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Early Medieval Art and Archaeology in the Northern World brings together leading experts on the European early Middle Ages in a celebration of the life and work of internationally renowned scholar James Graham-Campbell. The geographical coverage of this volume reflects Graham-Campbell's interests and expertise which ranges from Ireland to Eastern Europe and from Scandinavia to Spain. The new perspectives and original studies offered represent a major contribution to the field of medieval studies, with papers on the art, archaeology, history and literature of European societies between the fifth and thirteenth centuries.
Contributors are Noël Adams, Barry Ager, Marion M. Archibald, Birgit Arrhenius, Coleen Batey, Cormac Bourke, Stuart Brookes, Ewan Campbell, Helen Clarke, Martin Comey, Rosemary Cramp, Wendy Davies, Ben Edwards, Signe Horn Fuglesang, Richard Gem, David Griffiths, Mark A. Handley, Birgitta Hårdh, Negley Harte, David A. Hinton, Ingegerd Holand, Judith Jesch, Alan Lane, Mick Monk, Richard North, Raghnall Ó Floinn, Patrick Ottaway, Raymond I. Page, Caroline Paterson, Neil Price, Barry Raftery, Mark Redknap, Andrew Reynolds, Ian Riddler, Else Roesdahl, John Sheehan, Alison Stones, Gudrun Sveinbjarnardóttir, Gabor Thomas, Nicola Trzaska-Nartowski, Patrick F. Wallace, Leslie Webster, Naimh Whitfield, Gareth Williams, Sir David Wilson and Sue Youngs.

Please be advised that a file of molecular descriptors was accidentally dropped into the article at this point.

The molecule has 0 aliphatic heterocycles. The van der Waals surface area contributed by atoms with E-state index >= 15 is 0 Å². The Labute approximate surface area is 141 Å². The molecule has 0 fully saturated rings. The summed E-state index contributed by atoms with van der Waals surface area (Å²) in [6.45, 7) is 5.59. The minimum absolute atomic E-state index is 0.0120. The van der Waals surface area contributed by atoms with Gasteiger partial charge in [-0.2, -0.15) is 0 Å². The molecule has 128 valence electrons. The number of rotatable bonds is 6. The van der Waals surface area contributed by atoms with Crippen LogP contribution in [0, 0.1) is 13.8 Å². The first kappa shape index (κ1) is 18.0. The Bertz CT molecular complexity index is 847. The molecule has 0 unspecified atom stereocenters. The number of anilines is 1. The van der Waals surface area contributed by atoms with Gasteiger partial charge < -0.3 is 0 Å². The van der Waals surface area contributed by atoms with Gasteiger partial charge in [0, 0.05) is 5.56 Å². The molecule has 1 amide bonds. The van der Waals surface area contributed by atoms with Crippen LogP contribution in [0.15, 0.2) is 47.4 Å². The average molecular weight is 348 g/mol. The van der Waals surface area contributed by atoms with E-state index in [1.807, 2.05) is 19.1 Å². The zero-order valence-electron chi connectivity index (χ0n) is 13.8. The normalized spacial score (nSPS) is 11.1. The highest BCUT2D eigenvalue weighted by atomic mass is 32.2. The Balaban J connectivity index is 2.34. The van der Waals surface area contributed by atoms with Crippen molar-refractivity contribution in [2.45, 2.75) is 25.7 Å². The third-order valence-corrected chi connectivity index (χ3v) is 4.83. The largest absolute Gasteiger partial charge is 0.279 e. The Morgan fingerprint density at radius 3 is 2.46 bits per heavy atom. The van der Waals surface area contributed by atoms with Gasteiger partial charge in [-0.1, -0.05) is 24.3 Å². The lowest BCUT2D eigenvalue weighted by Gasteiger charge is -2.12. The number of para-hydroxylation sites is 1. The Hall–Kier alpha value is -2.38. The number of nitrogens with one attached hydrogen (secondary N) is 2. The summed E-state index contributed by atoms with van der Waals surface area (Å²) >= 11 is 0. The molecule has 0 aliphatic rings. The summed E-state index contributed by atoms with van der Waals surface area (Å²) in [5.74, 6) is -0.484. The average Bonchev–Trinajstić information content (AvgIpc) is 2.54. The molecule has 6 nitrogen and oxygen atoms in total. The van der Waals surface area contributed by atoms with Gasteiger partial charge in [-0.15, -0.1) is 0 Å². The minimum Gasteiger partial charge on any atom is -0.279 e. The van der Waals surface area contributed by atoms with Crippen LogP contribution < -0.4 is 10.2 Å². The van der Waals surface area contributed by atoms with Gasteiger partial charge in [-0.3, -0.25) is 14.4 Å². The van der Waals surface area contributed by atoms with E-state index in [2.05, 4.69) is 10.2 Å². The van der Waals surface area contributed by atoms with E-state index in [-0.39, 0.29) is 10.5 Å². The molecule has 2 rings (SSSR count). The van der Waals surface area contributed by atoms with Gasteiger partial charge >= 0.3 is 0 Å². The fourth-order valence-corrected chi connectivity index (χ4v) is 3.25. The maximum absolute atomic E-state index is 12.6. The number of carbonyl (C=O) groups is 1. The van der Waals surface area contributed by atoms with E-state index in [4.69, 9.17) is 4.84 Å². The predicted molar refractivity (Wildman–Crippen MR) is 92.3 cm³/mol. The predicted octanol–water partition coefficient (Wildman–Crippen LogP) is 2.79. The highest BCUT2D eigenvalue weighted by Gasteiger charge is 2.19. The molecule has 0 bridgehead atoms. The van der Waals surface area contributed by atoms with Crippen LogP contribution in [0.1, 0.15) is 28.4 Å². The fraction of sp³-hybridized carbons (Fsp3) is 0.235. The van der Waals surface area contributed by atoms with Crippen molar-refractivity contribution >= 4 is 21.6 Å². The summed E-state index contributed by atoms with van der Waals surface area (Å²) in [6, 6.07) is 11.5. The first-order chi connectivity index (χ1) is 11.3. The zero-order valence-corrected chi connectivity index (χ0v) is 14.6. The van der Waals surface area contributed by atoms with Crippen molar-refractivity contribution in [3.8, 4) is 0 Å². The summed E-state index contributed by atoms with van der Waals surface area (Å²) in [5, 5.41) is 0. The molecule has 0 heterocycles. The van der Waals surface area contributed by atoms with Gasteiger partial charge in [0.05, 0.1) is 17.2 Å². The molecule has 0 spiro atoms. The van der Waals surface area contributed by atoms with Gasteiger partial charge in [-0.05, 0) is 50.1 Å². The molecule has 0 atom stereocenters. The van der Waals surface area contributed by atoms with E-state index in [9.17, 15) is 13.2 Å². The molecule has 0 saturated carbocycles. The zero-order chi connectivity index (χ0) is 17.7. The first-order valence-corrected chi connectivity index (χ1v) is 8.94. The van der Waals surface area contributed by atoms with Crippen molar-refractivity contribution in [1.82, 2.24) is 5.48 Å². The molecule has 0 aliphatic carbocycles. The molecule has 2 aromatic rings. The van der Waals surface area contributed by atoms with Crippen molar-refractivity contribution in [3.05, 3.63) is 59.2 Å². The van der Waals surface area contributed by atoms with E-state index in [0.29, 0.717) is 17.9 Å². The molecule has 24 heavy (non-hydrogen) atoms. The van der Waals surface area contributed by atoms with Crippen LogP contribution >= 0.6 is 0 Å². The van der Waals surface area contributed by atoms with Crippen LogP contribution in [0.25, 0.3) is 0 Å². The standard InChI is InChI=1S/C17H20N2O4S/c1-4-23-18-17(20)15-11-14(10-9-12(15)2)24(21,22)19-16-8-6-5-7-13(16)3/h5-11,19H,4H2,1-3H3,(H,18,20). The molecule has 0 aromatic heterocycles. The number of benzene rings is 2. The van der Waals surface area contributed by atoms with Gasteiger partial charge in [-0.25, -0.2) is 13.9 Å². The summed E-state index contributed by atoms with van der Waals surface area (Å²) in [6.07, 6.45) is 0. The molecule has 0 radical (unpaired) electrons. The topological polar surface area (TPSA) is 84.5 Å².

Volume Editors: Corinne Hofman and Floris Keehnen
Material Encounters and Indigenous Transformations in the Early Colonial Americas brings together 15 case studies focusing on the early colonial history and archaeology of indigenous cultural persistence and change in the Caribbean and its surrounding mainland(s) after AD 1492. With a special emphasis on material culture and by foregrounding indigenous agency in shaping the diverse outcomes of colonial encounters, this volume offers new perspectives on early modern cultural interactions in the first regions of the ‘New World’ that were impacted by European colonization. The volume contributors specifically investigate how foreign goods were differentially employed, adopted, and valued across time, space, and scale, and what implications such material encounters had for indigenous social, political, and economic structures.

Contributors are: Andrzej T. Antczak, Ma. M. Antczak, Oliver Antczak, Jaime J. Awe, Martijn van den Bel, Mary Jane Berman, Arie Boomert, Jeb J. Card, Charles R. Cobb, Gérard Collomb, Shannon Dugan Iverson, Marlieke Ernst, William R. Fowler, Perry L. Gnivecki, Christophe Helmke, Shea Henry, Gilda Hernández Sánchez, Corinne L. Hofman, Menno L.P. Hoogland, Rosemary A. Joyce, Floris W.M. Keehnen, J. Angus Martin, Clay Mathers, Maxine Oland, Alberto Sarcina, Russell N. Sheptak, Roberto Valcárcel Rojas, Robyn Woodward.
Volume Editors: Johan Callmer, Ingrid Gustin, and Mats Roslund
In Identity Formation and Diversity in the Early Medieval Baltic and Beyond, the Viking World in the East is made more heterogeneous. Baltic Finnic groups, Balts and Sami are integrated into the history dominated by Scandinavians and Slavs.
Interaction in the region between Eastern Middle Sweden, Finland, Estonia and North Western Russia is set against varied cultural expressions of identities. Ten scholars approach the topic from different angles, with case studies on the roots of diversity, burials with horses, Staraya Ladoga as a nodal point of long-distance routes, Rus’ warrior identities, early Eastern Christianity, interaction between the Baltic Finns and the Svear, the first phases of ar-Rus dominion, the distribution of Carolingian swords, and Dirhams in the Baltic region.
Contributors are Johan Callmer, Ingrid Gustin, Charlotte Hedenstierna-Jonson, Valter Lang, John Howard Lind, Marika Mägi, Mats Roslund, Søren Sindbaek, Anne Stalsberg, and Tuukka Talvio.